The manner in which a no-knock warrant is executed is reviewed under the “general touchstone of reasonableness which governs Fourth Amendment analysis [.]” United States v. Ramirez, 523 U.S. 65, 71, 118 S.Ct. 992, 996, 140 L. Ed.2d 191, 198 (1998). The Supreme Court has recognized that “officers executing search warrants on occasion must damage property in order to perform their duty.” Dalia v. United States, 441 U.S. 238, 258, 99 S.Ct. 1682, 1694, 60 L. Ed.2d 177, 193 (1979). However, “[e]xcessive or unnecessary destruction of property in the course of a search may violate the Fourth Amendment, even though the entry itself is lawful and the fruits of the search are not subject to suppression.” United States v. Ramirez, supra, 523 U.S. at 71, 118 S.Ct. at 996, 140 L. Ed.2d at 198.
“[P]olice officers may incur liability under Section 1983 if they execute a search warrant in an unreasonable manner.” Gurski v. N.J. State Police Dep't, 242 N.J.Super. 148, 160 (App.Div.1990). A “police officer's conduct ‘in executing a search warrant is always subject to judicial review as to its reasonableness.’ “ Id. at 161 (quoting Williams v. Alford, 647 F.Supp. 1386, 1389 (M.D.Ala.1986), aff'd, 829 F.2d 1130 (11th Cir.1987)). “[I]t is generally left to the discretion of the executing officers to determine the details of how best to proceed with the performance of a search authorized by warrant ․ subject of course to the general Fourth Amendment protection ‘against unreasonable searches and seizures.’ “ Dalia, supra, 441 U.S. at 257, 99 S.Ct. at 1693, 60 L. Ed.2d at 192.
Here, as the trial judge found, although Otlowski was present in the vicinity of 33 Lockwood, and ultimately searched Tyler's room, he did not participate in the execution of the warrant. Instead, Otlowski, as a member of the JIT, sought the assistance of the State Police in executing the warrant. And although Otlowski obtained the no-knock warrant, there was no evidence that he ordered, condoned or ratified the alleged “wanton and maliciously inflicted damage” plaintiffs asserted was caused by the State Police in executing the search warrant. See Gurski, supra, 242 N.J.Super. at 162 (noting that the judge properly granted summary judgment where police superintendent did not participate in execution of warrant and did not order or condone State Police officers' action in executing it).
Nor, contrary to plaintiffs' argument, did Otlowski's conduct, in obtaining a no-knock warrant, set in motion “a series of acts” by the State Police that Otlowski knew or should have known would cause the State Police to inflict constitutional injury in the execution of the warrant.
In Siligato v. State, 268 N.J.Super. 21, 24 (App.Div.1993), the police obtained a warrant to excavate under the foundations of two buildings owned by the plaintiff based on an affidavit that contained material misstatements. The police were searching for the bodies of two victims that the plaintiff was accused of having murdered, but found nothing incriminating. The plaintiff sued for damage to his property under 42 U.S.C.A. § 1983. In affirming the denial of summary judgment in favor of the officer, we stated:
It is now a settled proposition of Fourth Amendment jurisprudence that material misstatements in a search warrant affidavit, made knowingly or with reckless disregard of the truth, will invalidate the warrant and require suppression of the evidence seized thereunder. Franks v. Delaware, 438 U.S. 154, 98 S.Ct. 2674, 57 L. Ed.2d 667 (1978). Nor can there be any question that a police officer who has procured the issuance of a search warrant by such an affidavit may be liable under Section 1983 to a person damaged thereby. As the United States Supreme Court has made clear in Malley v. Briggs, 475 U.S. 335, 344-45, 106 S.Ct. 1092, 1098, 89 L. Ed.2d 271, 281 (1986), an officer who procures a warrant without probable cause is nevertheless entitled to immunity from suit unless “the warrant application is so lacking in indicia of probable cause as to render official belief in its existence unreasonable.” See also generally Kirk v. City of Newark, 109 N.J. 173 ․ (1988). Obviously, a warrant obtained by knowing and purposeful material misrepresentations cannot meet an objectively reasonable test.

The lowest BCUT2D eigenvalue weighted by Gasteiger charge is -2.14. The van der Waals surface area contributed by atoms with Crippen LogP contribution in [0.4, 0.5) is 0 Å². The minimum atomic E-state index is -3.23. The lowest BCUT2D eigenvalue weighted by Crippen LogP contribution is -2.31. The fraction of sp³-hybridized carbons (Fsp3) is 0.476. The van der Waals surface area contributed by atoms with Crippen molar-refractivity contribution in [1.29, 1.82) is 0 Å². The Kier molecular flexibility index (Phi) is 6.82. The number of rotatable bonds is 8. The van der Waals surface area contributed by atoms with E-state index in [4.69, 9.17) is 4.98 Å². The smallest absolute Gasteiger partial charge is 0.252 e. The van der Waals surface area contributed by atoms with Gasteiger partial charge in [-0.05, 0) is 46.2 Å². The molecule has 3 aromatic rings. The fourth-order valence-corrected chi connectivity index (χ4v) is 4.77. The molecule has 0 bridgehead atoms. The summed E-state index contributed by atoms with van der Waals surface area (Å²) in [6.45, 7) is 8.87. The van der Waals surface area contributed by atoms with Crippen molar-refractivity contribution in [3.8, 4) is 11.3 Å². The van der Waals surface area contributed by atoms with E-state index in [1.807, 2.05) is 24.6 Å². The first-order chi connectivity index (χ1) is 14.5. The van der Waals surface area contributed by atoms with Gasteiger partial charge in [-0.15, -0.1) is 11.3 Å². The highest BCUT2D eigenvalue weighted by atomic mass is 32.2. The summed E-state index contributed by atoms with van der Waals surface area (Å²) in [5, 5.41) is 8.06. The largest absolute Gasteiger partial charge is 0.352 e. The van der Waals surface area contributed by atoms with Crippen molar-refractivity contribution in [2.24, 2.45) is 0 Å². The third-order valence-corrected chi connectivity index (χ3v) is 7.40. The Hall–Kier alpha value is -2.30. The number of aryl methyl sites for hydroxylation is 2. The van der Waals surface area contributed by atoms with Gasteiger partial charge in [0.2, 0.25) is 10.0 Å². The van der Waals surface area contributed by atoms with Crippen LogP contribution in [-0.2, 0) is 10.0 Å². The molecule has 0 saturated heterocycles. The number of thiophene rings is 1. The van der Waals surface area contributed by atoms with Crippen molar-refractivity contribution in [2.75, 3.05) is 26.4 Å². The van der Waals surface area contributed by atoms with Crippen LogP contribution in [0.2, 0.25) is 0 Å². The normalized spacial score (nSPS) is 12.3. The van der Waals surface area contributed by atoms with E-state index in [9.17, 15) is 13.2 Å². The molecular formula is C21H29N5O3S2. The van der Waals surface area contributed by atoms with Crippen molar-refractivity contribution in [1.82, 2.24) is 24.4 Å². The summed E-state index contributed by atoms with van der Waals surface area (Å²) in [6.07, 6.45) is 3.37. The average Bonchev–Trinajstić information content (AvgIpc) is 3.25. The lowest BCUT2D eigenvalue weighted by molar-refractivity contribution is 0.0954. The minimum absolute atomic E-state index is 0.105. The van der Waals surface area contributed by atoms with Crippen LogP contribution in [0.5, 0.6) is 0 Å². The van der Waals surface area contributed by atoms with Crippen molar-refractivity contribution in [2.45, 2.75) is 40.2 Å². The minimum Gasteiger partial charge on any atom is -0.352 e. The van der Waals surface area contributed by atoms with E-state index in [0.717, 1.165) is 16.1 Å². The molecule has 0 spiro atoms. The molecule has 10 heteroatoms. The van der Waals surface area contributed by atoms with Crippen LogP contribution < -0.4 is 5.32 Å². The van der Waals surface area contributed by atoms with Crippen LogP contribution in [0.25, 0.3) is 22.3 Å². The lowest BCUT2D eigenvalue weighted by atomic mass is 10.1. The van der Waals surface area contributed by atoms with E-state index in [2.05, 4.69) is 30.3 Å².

[Id. at 29.]
Otlowski obtained a valid no-knock warrant based on an extensive affidavit setting forth particularized reasons for the warrant provision, and cannot be found liable for the alleged “wanton and malicious” damage allegedly caused by the State Police during execution of the warrant-damage plaintiffs alleged was in excess of what would be reasonably expected during such an execution.
Furthermore, even if Otlowski could be held liable for the acts of the State Police, there is no evidence that the State Police executed the warrant in an unreasonable manner. Here, the damage inflicted, particularly the damage to the exterior and interior doors, which was estimated to cost $3,200 out of the total of $4,312 .16, was entirely consistent with a reasonable execution of a no-knock warrant. See United States v. Banks, 540 U.S. 31, 37, 124 S.Ct. 521, 525, 157 L. Ed.2d 343, 352 (2003) (“Since most people keep their doors locked, entering without knocking will normally do some damage”).
We distinguish this case from Gurski, supra, 242 N.J. Super . at 161, where we concluded that the State Police had acted unreasonably in executing the warrant. In Gurski, the police destroyed the plaintiff's personal property, used the telephone without permission, “frolicked” on the lawn, “dry” fired weapons, used abusive language, directed sarcastic comments at the plaintiff's wife and frightened his wife and children. See also McKinney v. East Orange Mun. Corp., 284 N.J.Super. 639, 648 (App.Div.1995) (concluding that officer's decision to execute no-knock warrant by breaking down door of plaintiff's apartment, who was not target of search, was not objectively reasonable given warrant's evident incorrect description of premises to be searched), certif. denied, 143 N.J. 519 (1996).